Boundary Waters, Trip Reports, BWCA, Stories

Annual Ice Out Down The Brule
by Sloth

Trip Type: Paddling Canoe
Entry Date: 04/09/2011
Entry Point: Other
Exit Point: Other  
Number of Days: 1
Group Size: 4
Trip Introduction:
A few years ago I read a story in one of Sam Cook's books about an ice out paddle he enjoyed down the Brule River in Wisconsin. That spring we decided to try it for ourselves, and invited another couple to join us. Needless to say, it's a great time, and has become our annual ice out/first paddle of the season for the four of us. Last weekend we kept that tradition alive, and had just as much fun as we always do.
We left the cabin around 8:00, knowing that we were to meet our outfitter in Brule, WI at 9:30. The weather could not have been better. Mostly sunny, a little breeze and a forecasted high in the 50’s.  Being our annual first paddle of the season, we never know what we’re going to get.  As we drove we spoke about past trips, especially the one that we got snowed on. It was definitely something new, and an experience we still talk about fondly. It didn’t look like we’d have to worry about snow on this day.

We arrived at Brule River Canoe Rental and were quickly checked in and on our way. Side note: The section of the Brule that we paddle is a very rocky and log-ridden stretch of water and, although we both have canoes of our own; we choose to rent the royalex “tanks” available at the outfitter. They also provide a shuttle to the put-in, which is an added bonus.

After dropping our car off at the Winneboujou landing (our take-out spot), we climbed into the van and enjoyed to ride up to the Stone’s Bridge landing. We immediately noticed that the spring runoff was in full force and that the river was running high and faster than usual. We commented that our normal 4- 5 hour trip may be a little quicker this year. We unloaded and were in the water in a matter of minutes.

Within five minutes we were completely alone. Nothing but the sound of little creeks joining the larger river, the wind through the cedars and white pine lining the banks, the occasional honk of a goose and our own paddles in the water.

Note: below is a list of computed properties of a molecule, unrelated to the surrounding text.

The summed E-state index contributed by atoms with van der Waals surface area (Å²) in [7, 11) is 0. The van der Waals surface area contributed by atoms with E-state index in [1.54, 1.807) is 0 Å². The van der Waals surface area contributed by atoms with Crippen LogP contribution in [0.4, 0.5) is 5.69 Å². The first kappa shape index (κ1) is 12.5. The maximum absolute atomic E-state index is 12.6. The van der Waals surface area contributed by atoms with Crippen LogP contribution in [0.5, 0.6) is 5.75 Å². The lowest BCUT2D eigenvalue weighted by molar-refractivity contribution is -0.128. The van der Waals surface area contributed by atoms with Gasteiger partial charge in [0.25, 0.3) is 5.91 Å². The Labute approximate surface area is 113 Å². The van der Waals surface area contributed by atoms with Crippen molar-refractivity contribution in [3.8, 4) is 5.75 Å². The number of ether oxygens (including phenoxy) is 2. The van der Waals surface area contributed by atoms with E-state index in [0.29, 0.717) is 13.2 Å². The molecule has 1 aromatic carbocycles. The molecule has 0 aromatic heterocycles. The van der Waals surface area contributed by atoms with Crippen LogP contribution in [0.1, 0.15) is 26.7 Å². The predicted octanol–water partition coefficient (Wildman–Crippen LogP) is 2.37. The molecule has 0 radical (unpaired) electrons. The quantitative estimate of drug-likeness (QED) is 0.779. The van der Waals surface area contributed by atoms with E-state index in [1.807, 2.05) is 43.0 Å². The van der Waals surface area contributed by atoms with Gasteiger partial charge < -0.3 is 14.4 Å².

For the next three hours we saw everything this area has to offer: a wide variety of ducks geese, and too many eagles to count. A couple of them launched from their perches and flew directly us, quite a sight!

About ½ way down, we started passing the familiar private residences, with their boathouses perched along the riverbanks; harkening back to a bygone era. The largest estate on our route is Cedar Island, which was a presidential getaway in it’s heyday. 


From this point on, the river begins its slow drop to its eventual end at Lake Superior. Small Class I rapids pop up, adding a bit of excitement to the paddle. In between, we stop and enjoy some snacks and beverages, basking in the sunshine. We knew that the increased current this year, our paddle would be over sooner, so we wanted to make it last as long as possible.


It’s also at this point that we usually start seeing spawning steelhead running under our canoes. We began keeping our eyes open and it wasn’t long before someone shouted “there’s one!”. For the remainder of the trip, we’d see an occasional flash under our canoes.

Before long we were in the final stretch of our route, recognizable by the increased current and small, but constant ripple-rapids. Around the last bend we spot the take-out, visible far too quickly for this day. 

The car is loaded up in no time, and we make the short jaunt into Brule for our traditional lunch at Dee’s Twin Gables Café. Nothing better than homemade food after a few hours on the river.  Back in the car, we had back to the cabin to enjoy the rest of a weekend that began better than we could have imagined.